In a multisite deployment, these are some of the possible issues:
- Quality issues: When real-time traffic such as voice or video travels over a packet-switching network such as an IP network, delay-sensitive packets must be given priority to avoid jitter, which results in decreased voice quality.
- Bandwidth issues: Cisco Unified Communications solutions can include voice and video streams, signaling traffic, management traffic, and application traffic, such as rich-media conferences. The additional bandwidth that is required when deploying a Cisco Unified Communications solution must be calculated and provisioned. These tasks ensure that classical data applications and Cisco Unified Communications applications do not overload the available bandwidth. You should optimize bandwidth consumption by eliminating unnecessary IP WAN traffic.
- Availability issues: When you deploy Cisco Unified Communications Manager with centralized call processing, IP phones register with the Cisco Unified Communications Manager over the IP WAN. If gateways in remote sites are using the MGCP as a signaling protocol, they also depend on the availability of Cisco Unified Communications Manager as a call agent. It is important to implement fallback solutions for IP phones and gateways in scenarios in which the connection to Cisco Unified Communications Manager is broken because of IP WAN failure.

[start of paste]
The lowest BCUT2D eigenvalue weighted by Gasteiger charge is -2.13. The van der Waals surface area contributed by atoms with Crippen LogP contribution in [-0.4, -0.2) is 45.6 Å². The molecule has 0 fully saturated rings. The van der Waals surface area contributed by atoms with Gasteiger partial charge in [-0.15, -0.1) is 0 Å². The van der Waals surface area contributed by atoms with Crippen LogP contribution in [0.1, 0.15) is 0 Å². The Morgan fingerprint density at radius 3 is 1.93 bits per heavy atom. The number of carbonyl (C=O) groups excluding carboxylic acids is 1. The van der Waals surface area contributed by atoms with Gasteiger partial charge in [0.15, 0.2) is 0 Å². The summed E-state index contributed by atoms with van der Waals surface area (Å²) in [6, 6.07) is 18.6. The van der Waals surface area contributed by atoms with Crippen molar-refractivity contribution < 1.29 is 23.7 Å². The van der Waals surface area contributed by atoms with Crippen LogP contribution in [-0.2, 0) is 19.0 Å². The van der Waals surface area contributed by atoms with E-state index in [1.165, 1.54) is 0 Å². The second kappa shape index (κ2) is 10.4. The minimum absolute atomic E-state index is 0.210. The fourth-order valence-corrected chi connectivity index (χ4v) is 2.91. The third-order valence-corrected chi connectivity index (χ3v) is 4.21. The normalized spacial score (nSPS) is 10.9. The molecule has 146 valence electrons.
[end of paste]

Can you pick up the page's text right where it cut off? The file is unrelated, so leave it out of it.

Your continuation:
- Dial plan issues: Directory numbers are usually unique per site, but they can overlap across multiple sites. Overlapping directory numbers and other issues, such as numbers that are not consecutive, must be solved by the design of a multisite dial plan. Various PSTN access codes in various countries are another example of dial plan issues.
- NAT and security issues: Cisco Unified Communications Manager and IP phones use IP primarily to communicate within the enterprise. The use of private IP addresses is very common within the enterprise. When the system should interact with a public IP network—for instance, when placing calls via an ITSP—then Cisco Unified Communications Manager and IP phone IP addresses must be translated to public IP addresses. This translation makes them visible on the Internet and, therefore, subject to attacks.